Andrea & Rob Webberley

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Andrea & Rob Webberley
Rob and Andrea Webberley with their son Cameron.
Married 19 years. Austin’s Ferry, Tasmania.


Andrea 

I was baptised a Catholic as a baby. I actually lived just along the road from Rob when we were kids, but we didn't know each other. When I was 15 I started work at a bakery, and that's where I met Rob.

We were quite close because we were spending a lot of time together in the bakery. I was starting work quite early by myself in the shop, so I was the only one there and he was always coming down to the shop to bring all the food down.  He kept on asking me out, but because he's a little bit younger than me, I was a little bit concerned. I thought I needed to marry someone that was either my age or a bit older. So for a long time I kept saying no, and he just kept on persisting, and finally I decided to give it a try, and then it was about a couple of months after that that we got engaged, and then we got married about eight months later.

My dad was fairly strict and we didn't get to go out really on dates so the only time we really got to go out by ourselves is when we would go to our marriage lessons. Also when Rob was becoming a Catholic he had lessons with Father Gerald.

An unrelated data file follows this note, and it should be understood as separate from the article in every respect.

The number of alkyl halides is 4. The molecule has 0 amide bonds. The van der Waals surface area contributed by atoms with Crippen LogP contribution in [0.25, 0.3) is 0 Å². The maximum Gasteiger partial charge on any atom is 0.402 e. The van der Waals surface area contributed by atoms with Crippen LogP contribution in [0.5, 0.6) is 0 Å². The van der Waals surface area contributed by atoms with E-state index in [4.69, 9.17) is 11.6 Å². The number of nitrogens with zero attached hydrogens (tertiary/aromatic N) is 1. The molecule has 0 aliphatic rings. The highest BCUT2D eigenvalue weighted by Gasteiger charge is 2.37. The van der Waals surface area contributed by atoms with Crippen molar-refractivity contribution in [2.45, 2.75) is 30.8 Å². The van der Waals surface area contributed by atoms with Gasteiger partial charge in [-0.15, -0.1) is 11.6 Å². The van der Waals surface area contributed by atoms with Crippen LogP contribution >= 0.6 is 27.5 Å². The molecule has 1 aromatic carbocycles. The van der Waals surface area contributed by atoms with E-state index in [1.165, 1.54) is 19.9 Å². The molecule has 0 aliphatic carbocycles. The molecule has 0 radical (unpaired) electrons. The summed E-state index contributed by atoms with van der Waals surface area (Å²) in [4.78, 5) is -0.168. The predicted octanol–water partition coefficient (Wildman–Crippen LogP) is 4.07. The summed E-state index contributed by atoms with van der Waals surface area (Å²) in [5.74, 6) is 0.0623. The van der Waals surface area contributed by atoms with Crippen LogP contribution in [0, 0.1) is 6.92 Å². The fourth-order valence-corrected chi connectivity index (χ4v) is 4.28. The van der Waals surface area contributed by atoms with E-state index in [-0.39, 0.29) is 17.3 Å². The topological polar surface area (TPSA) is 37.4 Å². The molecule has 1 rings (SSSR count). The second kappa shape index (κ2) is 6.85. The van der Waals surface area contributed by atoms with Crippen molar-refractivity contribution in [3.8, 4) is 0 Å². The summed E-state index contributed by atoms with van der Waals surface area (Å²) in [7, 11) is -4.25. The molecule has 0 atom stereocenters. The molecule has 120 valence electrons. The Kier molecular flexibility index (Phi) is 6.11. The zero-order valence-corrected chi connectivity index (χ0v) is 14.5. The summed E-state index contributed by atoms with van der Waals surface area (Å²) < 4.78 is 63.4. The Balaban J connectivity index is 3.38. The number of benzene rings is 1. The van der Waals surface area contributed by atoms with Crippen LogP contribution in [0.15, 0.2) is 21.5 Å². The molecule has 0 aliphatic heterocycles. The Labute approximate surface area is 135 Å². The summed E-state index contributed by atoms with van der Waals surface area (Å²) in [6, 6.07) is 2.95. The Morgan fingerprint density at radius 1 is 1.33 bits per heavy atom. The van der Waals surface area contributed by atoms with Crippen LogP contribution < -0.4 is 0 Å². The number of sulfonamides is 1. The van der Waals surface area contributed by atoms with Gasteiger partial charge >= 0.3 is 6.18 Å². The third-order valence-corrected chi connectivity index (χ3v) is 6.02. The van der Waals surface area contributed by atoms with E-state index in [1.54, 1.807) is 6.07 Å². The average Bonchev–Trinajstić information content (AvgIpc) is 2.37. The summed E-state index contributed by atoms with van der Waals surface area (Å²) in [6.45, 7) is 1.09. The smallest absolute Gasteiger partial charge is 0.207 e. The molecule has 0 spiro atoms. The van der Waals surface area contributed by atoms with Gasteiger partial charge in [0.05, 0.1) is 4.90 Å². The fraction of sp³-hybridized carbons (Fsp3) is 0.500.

We were married at St Joseph's by Fr Gerald Quinn.

I was 19 and Rob was 18.

After we got married, it was just like well: we've got all this time together. It was really nice to be able to spend time together, but I fell pregnant probably after a couple of months of marriage. I guess we've been having babies ever since.

We have nine children: Allison is 18 ranging down to John [who] is one.

We had some people we know who have been a bit against having lots of children or even when you fall pregnant the second time and the third time you kind of feel a bit worried about telling them because you know their reaction isn't going to be all that nice, but as we've had more, we've sort of become more open to having more.

Everything about them really is a joy.

Without our faith, we probably would have gone along with most of society and stopped at a couple of children, so I’m really glad for that.

When Cameron was born, he wasn't doing all the things that babies were meant to be doing so they started doing some tests. I was actually quite worried – I didn't think I could look after a child with issues. When they started testing us, I told Rob, "Well what will we do if there's something wrong? Will we put him up for adoption?" And Rob was like, "No way!" So I'm so glad. Anyway, they didn't find anything. They still haven't found anything. It's just that he's very delayed. They just call it global developmental delay.

He's taught us a lot. I guess we have to be a lot more patient with him, and we've spent a lot of time in hospital, a lot of times at the doctor and therapy and things like that: speech, occupational therapy and physio. He doesn't do that so much now. He's in full time school.

He's just so loving to everyone.

He'll just go up to random people in the supermarket and introduce them to me and I've got to shake their hand.

I've always kind of prayed. Lately I've been seeing lots of little things – lots of little bits and pieces where I can see where He's working and I just didn't realise it before.

About 10 years ago, we started praying the rosary together as well and I think that's been really important.